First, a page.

From the land of Kierkegaard and crullers, the newest New Wavers resuscitate – and reform – an artform ready for last rites.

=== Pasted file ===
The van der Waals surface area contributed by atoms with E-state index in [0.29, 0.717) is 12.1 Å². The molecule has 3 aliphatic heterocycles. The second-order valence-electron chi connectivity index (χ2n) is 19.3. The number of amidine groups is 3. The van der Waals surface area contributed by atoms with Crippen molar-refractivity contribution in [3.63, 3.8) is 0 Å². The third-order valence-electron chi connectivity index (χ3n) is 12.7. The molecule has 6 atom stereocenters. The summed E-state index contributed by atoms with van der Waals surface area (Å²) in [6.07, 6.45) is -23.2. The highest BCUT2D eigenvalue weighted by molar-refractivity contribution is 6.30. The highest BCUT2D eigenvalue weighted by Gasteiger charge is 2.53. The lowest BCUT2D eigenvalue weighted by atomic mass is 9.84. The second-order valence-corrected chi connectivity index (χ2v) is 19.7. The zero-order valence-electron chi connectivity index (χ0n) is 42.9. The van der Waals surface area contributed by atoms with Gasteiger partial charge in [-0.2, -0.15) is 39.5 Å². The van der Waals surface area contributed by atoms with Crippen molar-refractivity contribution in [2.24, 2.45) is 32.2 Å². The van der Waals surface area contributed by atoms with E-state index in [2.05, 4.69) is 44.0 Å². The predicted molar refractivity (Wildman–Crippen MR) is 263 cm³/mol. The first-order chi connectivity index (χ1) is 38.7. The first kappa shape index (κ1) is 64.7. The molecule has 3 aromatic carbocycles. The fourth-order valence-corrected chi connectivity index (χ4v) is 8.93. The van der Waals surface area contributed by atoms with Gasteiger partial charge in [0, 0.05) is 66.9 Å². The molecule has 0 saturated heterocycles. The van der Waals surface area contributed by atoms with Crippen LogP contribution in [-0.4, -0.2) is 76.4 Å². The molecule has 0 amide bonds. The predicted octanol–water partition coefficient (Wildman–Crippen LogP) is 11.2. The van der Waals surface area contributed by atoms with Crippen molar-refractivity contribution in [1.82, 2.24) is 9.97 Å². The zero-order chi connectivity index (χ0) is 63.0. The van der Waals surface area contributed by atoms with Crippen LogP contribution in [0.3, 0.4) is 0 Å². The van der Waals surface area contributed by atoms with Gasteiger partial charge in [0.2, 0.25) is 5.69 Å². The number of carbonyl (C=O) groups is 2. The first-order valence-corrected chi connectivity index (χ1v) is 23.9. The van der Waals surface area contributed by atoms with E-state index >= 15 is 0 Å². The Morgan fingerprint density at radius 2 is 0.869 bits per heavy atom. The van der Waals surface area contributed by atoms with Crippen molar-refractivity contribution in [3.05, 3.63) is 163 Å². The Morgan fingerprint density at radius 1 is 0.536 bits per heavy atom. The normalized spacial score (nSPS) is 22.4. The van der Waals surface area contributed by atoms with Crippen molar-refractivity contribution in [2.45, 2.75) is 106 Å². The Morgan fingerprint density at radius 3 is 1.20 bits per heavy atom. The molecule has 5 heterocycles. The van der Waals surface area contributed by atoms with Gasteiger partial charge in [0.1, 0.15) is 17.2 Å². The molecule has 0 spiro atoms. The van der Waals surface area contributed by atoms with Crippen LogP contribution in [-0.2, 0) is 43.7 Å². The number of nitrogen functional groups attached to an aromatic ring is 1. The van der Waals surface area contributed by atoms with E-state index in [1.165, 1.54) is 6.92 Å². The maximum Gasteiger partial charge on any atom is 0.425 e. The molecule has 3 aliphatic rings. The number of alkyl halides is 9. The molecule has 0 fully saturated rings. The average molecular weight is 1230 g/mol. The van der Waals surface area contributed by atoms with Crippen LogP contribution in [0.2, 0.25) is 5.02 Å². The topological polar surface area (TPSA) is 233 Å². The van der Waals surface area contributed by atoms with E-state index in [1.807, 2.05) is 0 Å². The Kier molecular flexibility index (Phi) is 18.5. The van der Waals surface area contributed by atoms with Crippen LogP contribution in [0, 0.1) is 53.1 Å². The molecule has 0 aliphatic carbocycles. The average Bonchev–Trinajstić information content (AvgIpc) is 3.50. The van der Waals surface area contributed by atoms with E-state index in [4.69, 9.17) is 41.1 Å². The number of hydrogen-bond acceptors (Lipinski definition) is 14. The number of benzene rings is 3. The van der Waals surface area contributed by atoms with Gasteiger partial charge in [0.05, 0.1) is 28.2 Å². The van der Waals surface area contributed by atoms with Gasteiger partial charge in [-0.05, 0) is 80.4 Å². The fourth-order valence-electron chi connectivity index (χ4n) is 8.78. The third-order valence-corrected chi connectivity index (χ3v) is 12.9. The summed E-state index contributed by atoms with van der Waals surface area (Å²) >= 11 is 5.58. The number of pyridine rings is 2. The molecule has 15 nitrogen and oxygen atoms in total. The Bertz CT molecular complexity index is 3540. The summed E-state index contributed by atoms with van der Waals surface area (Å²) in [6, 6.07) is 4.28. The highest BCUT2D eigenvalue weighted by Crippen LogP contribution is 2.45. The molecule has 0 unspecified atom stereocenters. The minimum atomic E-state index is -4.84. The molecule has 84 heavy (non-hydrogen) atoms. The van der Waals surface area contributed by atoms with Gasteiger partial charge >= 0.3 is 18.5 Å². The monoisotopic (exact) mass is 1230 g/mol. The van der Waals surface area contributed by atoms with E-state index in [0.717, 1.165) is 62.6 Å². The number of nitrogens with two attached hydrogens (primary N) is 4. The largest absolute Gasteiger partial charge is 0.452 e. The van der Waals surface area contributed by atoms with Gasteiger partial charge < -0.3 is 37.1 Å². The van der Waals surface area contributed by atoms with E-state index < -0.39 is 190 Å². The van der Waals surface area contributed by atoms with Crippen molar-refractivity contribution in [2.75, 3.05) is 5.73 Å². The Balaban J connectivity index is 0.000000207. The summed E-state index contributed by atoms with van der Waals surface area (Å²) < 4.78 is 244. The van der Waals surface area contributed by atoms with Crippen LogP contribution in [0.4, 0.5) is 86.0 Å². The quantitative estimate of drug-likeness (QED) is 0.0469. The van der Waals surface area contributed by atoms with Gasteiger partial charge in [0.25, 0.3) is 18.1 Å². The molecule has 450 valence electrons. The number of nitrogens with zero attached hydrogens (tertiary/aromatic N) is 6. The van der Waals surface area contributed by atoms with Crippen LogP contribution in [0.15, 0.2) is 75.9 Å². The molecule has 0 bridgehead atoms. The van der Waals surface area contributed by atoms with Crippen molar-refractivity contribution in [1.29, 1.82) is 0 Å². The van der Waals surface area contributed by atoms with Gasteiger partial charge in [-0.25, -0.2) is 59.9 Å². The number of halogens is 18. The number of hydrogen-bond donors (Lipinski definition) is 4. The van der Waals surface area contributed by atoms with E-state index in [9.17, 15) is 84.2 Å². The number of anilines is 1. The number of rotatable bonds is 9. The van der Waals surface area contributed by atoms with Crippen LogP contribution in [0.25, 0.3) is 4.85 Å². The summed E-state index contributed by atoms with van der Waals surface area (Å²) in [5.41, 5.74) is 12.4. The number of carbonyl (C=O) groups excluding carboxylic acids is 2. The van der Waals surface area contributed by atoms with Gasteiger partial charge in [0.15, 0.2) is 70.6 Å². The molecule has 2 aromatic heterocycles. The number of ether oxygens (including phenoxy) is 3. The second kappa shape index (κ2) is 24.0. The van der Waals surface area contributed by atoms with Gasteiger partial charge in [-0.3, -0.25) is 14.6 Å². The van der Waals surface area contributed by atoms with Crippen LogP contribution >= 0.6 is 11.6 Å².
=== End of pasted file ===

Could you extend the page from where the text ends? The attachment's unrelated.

“The time to make up your mind about people is never,” says Tracy Lord (Katharine Hepburn) in The Philadelphia Story (1940). In most contemporary films, however, the time to make up your mind is during the opening credits. Characters have become standards, symbols representing a social function or status (lawyer, policeman, student, executive, dad, computer geek, whatever). “No real people, just cops,” as Mr. Pink would say (Reservoir Dogs). Actors are judged on their ability to assume the model, reinforce it. But who needs characters when the technology used to make the film can play both the lead and the supporting cast? In a recent interview about End of Days, Arnold Schwarzenegger confessed that he was not too worried about the effect of technologies such as CGI on the future of acting (hmm … enough said). “A technological storm is raging,” “the supreme task of the decadent filmmakers is to fool the audience.” “Predictability (dramaturgy) has become the golden calf around which we dance. Having the characters’ inner lives justify the plot is too complicated [ … ] the superficial movies are receiving all the praise.” The Manifesto of the Dogme 95 brotherhood (mainly Lars Von Trier and Thomas Vinterberg) is both Ludditical and puritanical, a northern reformation unimaginable in the sunny, catholic south (including Southern California).